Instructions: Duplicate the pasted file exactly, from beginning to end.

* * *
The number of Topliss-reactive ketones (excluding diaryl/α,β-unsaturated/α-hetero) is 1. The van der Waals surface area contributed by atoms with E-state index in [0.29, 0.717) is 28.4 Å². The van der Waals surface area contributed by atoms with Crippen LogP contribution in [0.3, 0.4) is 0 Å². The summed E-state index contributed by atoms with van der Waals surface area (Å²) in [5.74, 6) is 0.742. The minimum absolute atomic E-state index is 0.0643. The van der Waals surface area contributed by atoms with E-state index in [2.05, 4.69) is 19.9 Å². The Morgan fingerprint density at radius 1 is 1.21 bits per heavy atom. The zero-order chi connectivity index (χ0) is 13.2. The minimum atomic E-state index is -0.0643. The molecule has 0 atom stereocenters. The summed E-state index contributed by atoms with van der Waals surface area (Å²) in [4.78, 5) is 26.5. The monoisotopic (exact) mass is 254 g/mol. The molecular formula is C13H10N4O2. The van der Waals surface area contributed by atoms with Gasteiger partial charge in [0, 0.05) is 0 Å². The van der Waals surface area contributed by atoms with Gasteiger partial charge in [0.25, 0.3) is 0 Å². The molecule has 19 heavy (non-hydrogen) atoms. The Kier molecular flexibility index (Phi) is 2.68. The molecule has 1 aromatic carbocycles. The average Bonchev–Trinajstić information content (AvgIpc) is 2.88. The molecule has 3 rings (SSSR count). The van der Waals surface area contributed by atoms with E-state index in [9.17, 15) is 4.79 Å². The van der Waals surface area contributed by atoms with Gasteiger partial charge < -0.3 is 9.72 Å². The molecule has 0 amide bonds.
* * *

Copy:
The number of Topliss-reactive ketones (excluding diaryl/α,β-unsaturated/α-hetero) is 1. The van der Waals surface area contributed by atoms with E-state index in [0.29, 0.717) is 28.4 Å². The van der Waals surface area contributed by atoms with Crippen LogP contribution in [0.3, 0.4) is 0 Å². The summed E-state index contributed by atoms with van der Waals surface area (Å²) in [5.74, 6) is 0.742. The minimum absolute atomic E-state index is 0.0643. The van der Waals surface area contributed by atoms with E-state index in [2.05, 4.69) is 19.9 Å². The Morgan fingerprint density at radius 1 is 1.21 bits per heavy atom. The zero-order chi connectivity index (χ0) is 13.2. The minimum atomic E-state index is -0.0643. The molecule has 0 atom stereocenters. The summed E-state index contributed by atoms with van der Waals surface area (Å²) in [4.78, 5) is 26.5. The monoisotopic (exact) mass is 254 g/mol. The molecular formula is C13H10N4O2. The van der Waals surface area contributed by atoms with Gasteiger partial charge in [0, 0.05) is 0 Å². The van der Waals surface area contributed by atoms with Gasteiger partial charge in [0.25, 0.3) is 0 Å². The molecule has 19 heavy (non-hydrogen) atoms. The Kier molecular flexibility index (Phi) is 2.68. The molecule has 1 aromatic carbocycles. The average Bonchev–Trinajstić information content (AvgIpc) is 2.88. The molecule has 3 rings (SSSR count). The van der Waals surface area contributed by atoms with E-state index in [9.17, 15) is 4.79 Å². The van der Waals surface area contributed by atoms with Gasteiger partial charge < -0.3 is 9.72 Å². The molecule has 0 amide bonds.